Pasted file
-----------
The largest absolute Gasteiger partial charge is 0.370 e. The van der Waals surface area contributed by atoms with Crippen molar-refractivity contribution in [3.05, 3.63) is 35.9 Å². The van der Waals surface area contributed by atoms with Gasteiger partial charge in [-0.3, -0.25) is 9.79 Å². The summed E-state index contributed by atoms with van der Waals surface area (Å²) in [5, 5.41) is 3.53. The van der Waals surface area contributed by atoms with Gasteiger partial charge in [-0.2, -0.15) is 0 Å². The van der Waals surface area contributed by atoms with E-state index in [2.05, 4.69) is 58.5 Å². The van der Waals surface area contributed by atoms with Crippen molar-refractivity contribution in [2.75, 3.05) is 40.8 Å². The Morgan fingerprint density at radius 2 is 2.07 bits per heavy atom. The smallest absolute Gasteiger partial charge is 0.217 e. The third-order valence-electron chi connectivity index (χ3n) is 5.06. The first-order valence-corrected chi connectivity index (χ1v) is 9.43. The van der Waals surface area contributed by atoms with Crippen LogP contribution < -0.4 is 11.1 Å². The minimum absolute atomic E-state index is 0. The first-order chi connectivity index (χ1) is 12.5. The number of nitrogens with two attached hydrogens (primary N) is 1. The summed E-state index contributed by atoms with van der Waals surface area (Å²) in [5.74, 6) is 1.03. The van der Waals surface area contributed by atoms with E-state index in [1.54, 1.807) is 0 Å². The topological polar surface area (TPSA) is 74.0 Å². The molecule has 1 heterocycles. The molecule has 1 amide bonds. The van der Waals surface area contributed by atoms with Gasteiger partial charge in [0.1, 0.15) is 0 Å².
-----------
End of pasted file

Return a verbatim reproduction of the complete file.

The largest absolute Gasteiger partial charge is 0.370 e. The van der Waals surface area contributed by atoms with Crippen molar-refractivity contribution in [3.05, 3.63) is 35.9 Å². The van der Waals surface area contributed by atoms with Gasteiger partial charge in [-0.3, -0.25) is 9.79 Å². The summed E-state index contributed by atoms with van der Waals surface area (Å²) in [5, 5.41) is 3.53. The van der Waals surface area contributed by atoms with Gasteiger partial charge in [-0.2, -0.15) is 0 Å². The van der Waals surface area contributed by atoms with E-state index in [2.05, 4.69) is 58.5 Å². The van der Waals surface area contributed by atoms with Crippen molar-refractivity contribution in [2.75, 3.05) is 40.8 Å². The Morgan fingerprint density at radius 2 is 2.07 bits per heavy atom. The smallest absolute Gasteiger partial charge is 0.217 e. The third-order valence-electron chi connectivity index (χ3n) is 5.06. The first-order valence-corrected chi connectivity index (χ1v) is 9.43. The van der Waals surface area contributed by atoms with Crippen LogP contribution < -0.4 is 11.1 Å². The minimum absolute atomic E-state index is 0. The first-order chi connectivity index (χ1) is 12.5. The number of nitrogens with two attached hydrogens (primary N) is 1. The summed E-state index contributed by atoms with van der Waals surface area (Å²) in [5.74, 6) is 1.03. The van der Waals surface area contributed by atoms with E-state index in [1.54, 1.807) is 0 Å². The topological polar surface area (TPSA) is 74.0 Å². The molecule has 1 heterocycles. The molecule has 1 amide bonds. The van der Waals surface area contributed by atoms with Gasteiger partial charge in [0.1, 0.15) is 0 Å².